The HR Strategist: October 2019
In this issue:
- SHOCKING NEWS: The Average amount Employers spend on Benefits
- Emoticons: Your Brain no longer knows the Difference
- Why an Exit Survey is more beneficial than Exit Interviews
- Did You Know?
The Average Amount Employers Spend on
Employee Benefits May Shock You
As the “Open-Enrollment Season” approaches, we’re often asked to track, or benchmark, what individuals spend on their benefit packages. However, the answers to these benchmarks are based on a handful of factors. Such as, industry, workforce size, overall health of internal employees, and more.
According to Jeff Griffin, “…the average cost of employee benefits for employers per employee was $35.87 per hour. Of that amount, compensation accounted for an average of $24.49 with benefits accounting for the remaining $11.38” (Griffin, page 2). The amount employers spend on each benefits varies. However, it typically includes 4 types of coverage. Including health, life, short-term and long-term disability.
Civilian (Public Sector)
The average employer-paid portions of all insurance types is $3.14. This is per hour, per employee. For example:
Education + Health Services: $4.19/hour/employee
Colleges + Universities: $5.90/hour/employee
Sales + “Related” Professionals: $1.52/hour/employee
The sector pays the smallest share at $2.70/hour, per employee. Some points of interest include:
Service Industry: $1.10/hour/employee
Management + Professional + “Related”: $5.28/hour/employee
Goods Producers: $3.74/hour/employee
State and Local Government Workers
It may not come to a surprise that state and local governments spend more than the public and private sectors. The average employer-paid portion, per employee, of all insurance types is $5.82.
Government-funded Education + Health Services: $6.07/hour/employee
Government-funded Colleges + Universities: $6.42/hour/employee
Your benefits package doesn’t need to be subjected to bench-marking. Therefore, you can avoid this subjection by providing your employees with extensive information within health insurance, voluntary benefits, and any additional benefits your business may offer.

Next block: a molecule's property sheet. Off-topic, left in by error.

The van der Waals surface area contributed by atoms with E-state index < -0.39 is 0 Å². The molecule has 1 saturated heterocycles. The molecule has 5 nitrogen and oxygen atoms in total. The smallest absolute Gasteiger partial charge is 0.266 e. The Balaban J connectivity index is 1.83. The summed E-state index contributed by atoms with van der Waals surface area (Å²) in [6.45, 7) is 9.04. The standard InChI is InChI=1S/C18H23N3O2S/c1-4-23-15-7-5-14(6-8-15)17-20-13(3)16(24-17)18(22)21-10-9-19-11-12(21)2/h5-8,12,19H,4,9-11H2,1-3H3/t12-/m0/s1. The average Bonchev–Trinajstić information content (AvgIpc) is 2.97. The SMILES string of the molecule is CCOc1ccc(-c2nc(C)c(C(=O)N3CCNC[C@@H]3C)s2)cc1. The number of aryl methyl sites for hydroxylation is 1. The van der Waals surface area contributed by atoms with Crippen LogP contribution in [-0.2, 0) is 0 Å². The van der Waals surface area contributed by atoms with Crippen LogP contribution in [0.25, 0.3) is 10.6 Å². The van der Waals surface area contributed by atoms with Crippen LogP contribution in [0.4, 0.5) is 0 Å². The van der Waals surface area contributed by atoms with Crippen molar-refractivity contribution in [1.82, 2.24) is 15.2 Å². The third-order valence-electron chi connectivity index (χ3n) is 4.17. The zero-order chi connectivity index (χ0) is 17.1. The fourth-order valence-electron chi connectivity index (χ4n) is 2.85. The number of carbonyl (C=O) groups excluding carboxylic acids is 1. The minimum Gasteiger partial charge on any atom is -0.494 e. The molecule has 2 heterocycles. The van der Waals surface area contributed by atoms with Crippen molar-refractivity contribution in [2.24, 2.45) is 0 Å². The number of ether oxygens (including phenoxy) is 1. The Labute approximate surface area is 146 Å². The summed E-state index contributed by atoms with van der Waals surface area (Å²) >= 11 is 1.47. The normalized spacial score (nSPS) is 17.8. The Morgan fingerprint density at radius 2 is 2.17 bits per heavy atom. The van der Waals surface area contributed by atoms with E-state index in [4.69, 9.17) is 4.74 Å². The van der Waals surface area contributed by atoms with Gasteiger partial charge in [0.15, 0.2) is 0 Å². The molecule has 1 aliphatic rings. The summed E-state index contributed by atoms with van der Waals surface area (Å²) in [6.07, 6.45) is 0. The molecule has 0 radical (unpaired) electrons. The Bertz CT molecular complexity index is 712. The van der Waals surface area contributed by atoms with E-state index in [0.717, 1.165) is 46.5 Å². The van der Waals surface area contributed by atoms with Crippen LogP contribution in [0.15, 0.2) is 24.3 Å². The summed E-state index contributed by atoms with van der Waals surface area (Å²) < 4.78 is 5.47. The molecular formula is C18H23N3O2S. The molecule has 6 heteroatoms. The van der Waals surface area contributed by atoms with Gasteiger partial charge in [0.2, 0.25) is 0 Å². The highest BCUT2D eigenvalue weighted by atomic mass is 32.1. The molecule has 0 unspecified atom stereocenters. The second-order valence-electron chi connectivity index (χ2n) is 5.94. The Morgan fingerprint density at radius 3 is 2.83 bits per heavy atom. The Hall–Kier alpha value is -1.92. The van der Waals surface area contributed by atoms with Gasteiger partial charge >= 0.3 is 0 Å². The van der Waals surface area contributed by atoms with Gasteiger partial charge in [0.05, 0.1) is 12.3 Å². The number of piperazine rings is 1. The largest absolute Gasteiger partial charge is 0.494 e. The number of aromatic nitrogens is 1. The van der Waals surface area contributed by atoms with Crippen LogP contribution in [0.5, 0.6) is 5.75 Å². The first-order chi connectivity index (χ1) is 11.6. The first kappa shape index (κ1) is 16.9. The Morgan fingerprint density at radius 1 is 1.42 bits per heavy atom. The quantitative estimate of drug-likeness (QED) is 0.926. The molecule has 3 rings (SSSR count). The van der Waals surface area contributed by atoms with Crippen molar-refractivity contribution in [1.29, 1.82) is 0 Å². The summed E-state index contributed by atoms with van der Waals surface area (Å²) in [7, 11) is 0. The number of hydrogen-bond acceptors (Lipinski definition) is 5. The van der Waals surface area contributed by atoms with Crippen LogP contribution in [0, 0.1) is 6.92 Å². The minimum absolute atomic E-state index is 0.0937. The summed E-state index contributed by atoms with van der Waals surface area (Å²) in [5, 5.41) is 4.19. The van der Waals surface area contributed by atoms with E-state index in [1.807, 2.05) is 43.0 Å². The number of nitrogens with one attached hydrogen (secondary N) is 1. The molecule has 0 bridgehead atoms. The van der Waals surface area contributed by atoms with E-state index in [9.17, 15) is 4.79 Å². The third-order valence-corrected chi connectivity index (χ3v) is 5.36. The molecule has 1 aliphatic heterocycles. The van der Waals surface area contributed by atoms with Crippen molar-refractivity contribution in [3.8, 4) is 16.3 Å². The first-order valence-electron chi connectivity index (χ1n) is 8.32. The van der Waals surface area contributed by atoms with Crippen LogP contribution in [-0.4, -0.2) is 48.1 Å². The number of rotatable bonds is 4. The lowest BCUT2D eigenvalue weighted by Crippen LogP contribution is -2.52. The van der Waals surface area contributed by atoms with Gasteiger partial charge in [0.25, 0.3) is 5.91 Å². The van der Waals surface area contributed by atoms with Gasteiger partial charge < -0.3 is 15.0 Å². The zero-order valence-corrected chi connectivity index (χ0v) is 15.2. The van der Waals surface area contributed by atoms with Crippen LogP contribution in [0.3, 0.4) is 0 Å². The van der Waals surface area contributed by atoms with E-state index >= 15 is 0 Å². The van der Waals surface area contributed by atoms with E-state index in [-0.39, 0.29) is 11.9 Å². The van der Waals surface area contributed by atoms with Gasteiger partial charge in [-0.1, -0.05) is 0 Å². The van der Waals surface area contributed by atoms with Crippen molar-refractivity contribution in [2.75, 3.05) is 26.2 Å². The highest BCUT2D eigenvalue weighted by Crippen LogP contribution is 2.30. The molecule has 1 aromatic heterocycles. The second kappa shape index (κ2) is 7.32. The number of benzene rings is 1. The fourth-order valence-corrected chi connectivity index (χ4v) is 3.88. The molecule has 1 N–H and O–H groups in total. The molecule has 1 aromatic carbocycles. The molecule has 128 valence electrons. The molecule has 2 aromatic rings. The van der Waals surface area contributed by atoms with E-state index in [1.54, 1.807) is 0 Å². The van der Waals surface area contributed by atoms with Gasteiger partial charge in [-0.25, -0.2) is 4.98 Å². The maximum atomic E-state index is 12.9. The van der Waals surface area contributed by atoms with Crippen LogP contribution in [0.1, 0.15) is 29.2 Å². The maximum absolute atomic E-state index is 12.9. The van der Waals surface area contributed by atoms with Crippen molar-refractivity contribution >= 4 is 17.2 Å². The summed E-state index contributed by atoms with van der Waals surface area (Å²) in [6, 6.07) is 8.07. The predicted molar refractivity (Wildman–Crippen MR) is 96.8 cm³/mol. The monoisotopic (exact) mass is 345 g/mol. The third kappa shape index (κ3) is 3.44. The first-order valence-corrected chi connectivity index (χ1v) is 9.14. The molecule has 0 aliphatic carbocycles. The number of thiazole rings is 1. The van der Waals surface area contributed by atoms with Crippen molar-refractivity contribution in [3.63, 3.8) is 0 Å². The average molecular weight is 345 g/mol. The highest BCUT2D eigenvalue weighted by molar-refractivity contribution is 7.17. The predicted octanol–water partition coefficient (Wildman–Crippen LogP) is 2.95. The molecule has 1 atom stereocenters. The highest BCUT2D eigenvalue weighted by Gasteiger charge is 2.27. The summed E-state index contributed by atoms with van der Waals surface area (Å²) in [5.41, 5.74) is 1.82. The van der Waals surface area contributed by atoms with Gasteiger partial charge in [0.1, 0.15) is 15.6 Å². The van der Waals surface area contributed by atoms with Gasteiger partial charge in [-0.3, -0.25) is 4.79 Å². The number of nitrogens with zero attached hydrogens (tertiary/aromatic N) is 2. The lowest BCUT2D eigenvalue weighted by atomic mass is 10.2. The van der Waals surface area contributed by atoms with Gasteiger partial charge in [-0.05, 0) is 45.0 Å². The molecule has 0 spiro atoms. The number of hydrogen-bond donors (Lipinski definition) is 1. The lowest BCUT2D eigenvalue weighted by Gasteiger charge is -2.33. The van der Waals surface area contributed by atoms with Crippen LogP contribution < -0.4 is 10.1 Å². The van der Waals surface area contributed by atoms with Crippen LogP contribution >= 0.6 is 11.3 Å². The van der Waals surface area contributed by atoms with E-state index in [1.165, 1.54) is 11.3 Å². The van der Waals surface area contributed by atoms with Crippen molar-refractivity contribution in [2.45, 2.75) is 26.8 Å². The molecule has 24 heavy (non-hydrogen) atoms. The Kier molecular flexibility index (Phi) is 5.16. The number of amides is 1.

Emoticons: Your brain no longer knows the difference
Emoticons are the combinations of symbols available on your keyboard, like letters and punctuation marks. Studies have shown that when individuals view smiley faces (like emojis), along with real faces (humans) and ‘symbol-like’ faces (emoticons), the brain automatically associates them with one another. However, the way emoticons are presented changes how the brain perceives them. For example, the smiley face — : ) or : -) — automatically triggers the brain’s emotional scales by knowing the person is happy or smiling. Therefore, when the brain sees this variation (-: it (very correctly) dismisses it as a bunch of random punctuation marks.
Statistically, over 60 million people use some type of emoji everyday. Are you one of them? As technology advances, have you found yourself using these symbols more frequently?
Why You Should Have an Exit Survey
instead of an Exit Interview
Individuals leaving their job are in a position to express their employee experience. Therefore, they can identify the company’s strengths and opportunities, but most importantly, share the reasoning behind why they’re leaving. However, many organizations gather this insight by asking questions in a one-on-one exit interview; which is not always the most effective method. But why?
Due to several limitations, exit interviews make it difficult to turn feedback into organizational improvements. Instead, these ‘exit situations’ should include “the 3-C’s of Effective Exit Date”. These include, candor, consistency and comparability.
Candor can be defined as the quality of being open and honest. When an employee is face-to-face with a superior during an exit interview, they tend to hold back their true opinions about their experience. By incorporating an exit survey instead, employees feel a sense of psychological safety to answer freely.
Typically, exit interviews rely on an HR rep to facilitate each session. However, these sessions tend to vary in tone, questions, dedication of time, and note quantity. This leads to inconsistent data; which would not be the case with exit surveys. Exit surveys allow you to privately provide the same experience and questions for each parting employee, with little to no involvement from HR.
Defined, comparability is the fact or quality of being similar and able to be compared. During an exit interview, data collected remains difficult to analyze and trend. Data should be quantitative and qualitative across departments, supervisors, individual demographics, etc. Therefore, an analysis of the areas of high turnover can be conducted, and an improvement of the organization can be made.
At the completion of an exit survey, it is then up to the company to act on the improvements of the workplace environment. When an employee leaves, don’t miss out on the opportunity of having them express their experience. Instead, honor their time by asking and acting on their feedback.
Did You Know?
HRi is expanding…
We have a handful of positions open, and are looking for hard-working individuals
wanting to be a part of a fun-filled environment!
Head over to our Careers Page to view what we have open, and apply today!